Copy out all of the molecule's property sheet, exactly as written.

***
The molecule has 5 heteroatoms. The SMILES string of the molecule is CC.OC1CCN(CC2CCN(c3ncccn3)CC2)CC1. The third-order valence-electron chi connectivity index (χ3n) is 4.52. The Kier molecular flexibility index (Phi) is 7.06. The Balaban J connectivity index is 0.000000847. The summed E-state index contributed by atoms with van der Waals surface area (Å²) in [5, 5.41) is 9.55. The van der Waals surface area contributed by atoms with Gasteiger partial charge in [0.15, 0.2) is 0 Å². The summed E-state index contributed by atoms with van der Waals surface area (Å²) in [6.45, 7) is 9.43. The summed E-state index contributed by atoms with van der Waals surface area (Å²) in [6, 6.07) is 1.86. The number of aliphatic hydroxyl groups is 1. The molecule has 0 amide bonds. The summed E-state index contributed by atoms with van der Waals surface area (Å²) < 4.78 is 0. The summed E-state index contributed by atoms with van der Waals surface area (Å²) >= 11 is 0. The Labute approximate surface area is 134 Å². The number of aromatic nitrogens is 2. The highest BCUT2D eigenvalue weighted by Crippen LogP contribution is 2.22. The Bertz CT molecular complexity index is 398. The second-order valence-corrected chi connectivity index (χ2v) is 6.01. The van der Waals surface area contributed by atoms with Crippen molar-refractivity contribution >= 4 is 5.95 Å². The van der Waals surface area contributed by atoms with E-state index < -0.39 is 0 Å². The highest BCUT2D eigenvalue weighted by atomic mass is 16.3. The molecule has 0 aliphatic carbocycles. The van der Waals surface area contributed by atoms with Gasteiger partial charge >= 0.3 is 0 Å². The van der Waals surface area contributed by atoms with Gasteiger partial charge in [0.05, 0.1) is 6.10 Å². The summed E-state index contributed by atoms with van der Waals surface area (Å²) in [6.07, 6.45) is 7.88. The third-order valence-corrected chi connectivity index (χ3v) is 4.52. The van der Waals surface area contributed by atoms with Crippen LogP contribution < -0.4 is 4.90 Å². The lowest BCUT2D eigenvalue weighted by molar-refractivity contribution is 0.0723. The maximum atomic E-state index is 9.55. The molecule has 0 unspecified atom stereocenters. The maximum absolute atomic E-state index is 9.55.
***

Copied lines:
The molecule has 5 heteroatoms. The SMILES string of the molecule is CC.OC1CCN(CC2CCN(c3ncccn3)CC2)CC1. The third-order valence-electron chi connectivity index (χ3n) is 4.52. The Kier molecular flexibility index (Phi) is 7.06. The Balaban J connectivity index is 0.000000847. The summed E-state index contributed by atoms with van der Waals surface area (Å²) in [5, 5.41) is 9.55. The van der Waals surface area contributed by atoms with Gasteiger partial charge in [0.15, 0.2) is 0 Å². The summed E-state index contributed by atoms with van der Waals surface area (Å²) in [6.45, 7) is 9.43. The summed E-state index contributed by atoms with van der Waals surface area (Å²) in [6, 6.07) is 1.86. The number of aliphatic hydroxyl groups is 1. The molecule has 0 amide bonds. The summed E-state index contributed by atoms with van der Waals surface area (Å²) < 4.78 is 0. The summed E-state index contributed by atoms with van der Waals surface area (Å²) >= 11 is 0. The Labute approximate surface area is 134 Å². The number of aromatic nitrogens is 2. The highest BCUT2D eigenvalue weighted by Crippen LogP contribution is 2.22. The Bertz CT molecular complexity index is 398. The second-order valence-corrected chi connectivity index (χ2v) is 6.01. The van der Waals surface area contributed by atoms with Crippen molar-refractivity contribution >= 4 is 5.95 Å². The van der Waals surface area contributed by atoms with E-state index < -0.39 is 0 Å². The highest BCUT2D eigenvalue weighted by atomic mass is 16.3. The molecule has 0 aliphatic carbocycles. The van der Waals surface area contributed by atoms with Gasteiger partial charge >= 0.3 is 0 Å². The van der Waals surface area contributed by atoms with Gasteiger partial charge in [0.05, 0.1) is 6.10 Å². The summed E-state index contributed by atoms with van der Waals surface area (Å²) in [6.07, 6.45) is 7.88. The third-order valence-corrected chi connectivity index (χ3v) is 4.52. The van der Waals surface area contributed by atoms with Crippen LogP contribution < -0.4 is 4.90 Å². The lowest BCUT2D eigenvalue weighted by molar-refractivity contribution is 0.0723. The maximum atomic E-state index is 9.55. The molecule has 0 unspecified atom stereocenters. The maximum absolute atomic E-state index is 9.55.